I think I shared the story of ordering my first beer in Bloomington and being denied because, unlike Florida, Indiana was a 21 state, not 18. “Near beer” (3.2% alcohol) was allowed and was also watery and tasteless. It was shocking to me to lose a legal right and, like many living under unjust laws, I got a fake ID.
For those of us who drank alcohol legally at 18 comes the news that there’s a movement brewing (no pun intended) in some states, including California, to return to those days. If you recall, 21 was the threshold designated by the Reagan Administration for states wanting access to federal transportation funds. What’s bringing this latest challenge to 21 is Obamacare.
The Supreme Court said states could not be threatened with the loss of federal dollars for not complying with provisions in the Affordable Care Act. So a clever legislator in Minnesota had determined that the same right applies to transportation funds and the legal drinking age.
She is not alone in this thinking. In light of binge drinking, 130 university presidents support lowering the legal drinking age. Their argument: European teens drink and they don’t go crazy from withheld exposure to alcohol like American youth do. One proposal is lowering the age to 19, thinking high school is finished, and allowing drinking in bars, restaurants and at sporting events. Retail sales would not be permitted.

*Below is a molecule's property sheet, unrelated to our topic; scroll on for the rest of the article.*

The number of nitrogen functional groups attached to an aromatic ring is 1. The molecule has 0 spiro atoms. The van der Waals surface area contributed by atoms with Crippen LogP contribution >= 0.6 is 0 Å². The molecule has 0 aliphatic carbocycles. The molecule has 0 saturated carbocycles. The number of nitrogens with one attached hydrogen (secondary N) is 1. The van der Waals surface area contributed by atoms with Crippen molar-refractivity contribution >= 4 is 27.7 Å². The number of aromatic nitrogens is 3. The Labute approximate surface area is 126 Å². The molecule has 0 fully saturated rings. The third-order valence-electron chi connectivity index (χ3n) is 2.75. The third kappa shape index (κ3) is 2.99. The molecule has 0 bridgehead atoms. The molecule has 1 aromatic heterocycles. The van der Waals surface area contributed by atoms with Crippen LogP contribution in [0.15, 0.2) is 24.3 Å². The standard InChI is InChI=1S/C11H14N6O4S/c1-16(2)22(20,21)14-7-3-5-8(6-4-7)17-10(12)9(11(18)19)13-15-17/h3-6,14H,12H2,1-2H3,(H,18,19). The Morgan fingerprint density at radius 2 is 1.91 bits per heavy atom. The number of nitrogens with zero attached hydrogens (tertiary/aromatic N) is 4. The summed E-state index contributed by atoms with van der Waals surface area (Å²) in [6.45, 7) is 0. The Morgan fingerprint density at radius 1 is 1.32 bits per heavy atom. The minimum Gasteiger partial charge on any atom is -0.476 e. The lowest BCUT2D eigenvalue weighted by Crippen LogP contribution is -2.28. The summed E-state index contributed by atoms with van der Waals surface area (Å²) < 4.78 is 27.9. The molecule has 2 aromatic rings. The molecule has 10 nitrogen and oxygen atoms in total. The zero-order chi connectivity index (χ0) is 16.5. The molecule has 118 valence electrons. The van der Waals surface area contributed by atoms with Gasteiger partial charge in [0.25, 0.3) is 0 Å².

What do you think? There are two dominant schools of thought: 1) no underage drinking at all and 2) parents teach their kids how to drink. One problem with point 2 is when a lenient parent lets your kid drink.
Speaking of, did you read about the mom who was arrested in Florida for providing alcohol and marijuana at her middle schooler’s party? She had a moment of conscience before making the wrong choice. But this is an extreme case.
Notbefore21.com opposes California lowering the legal drinking age and Alcohol Justice, a collaborative working on this issue, doubts its passage. Google both for additional information. I posted this article on our Facebook and Twitter accounts. What do you think?
Suzy Jacobs, Executive Director,
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Glendale, CA 91208 (818) 646-7867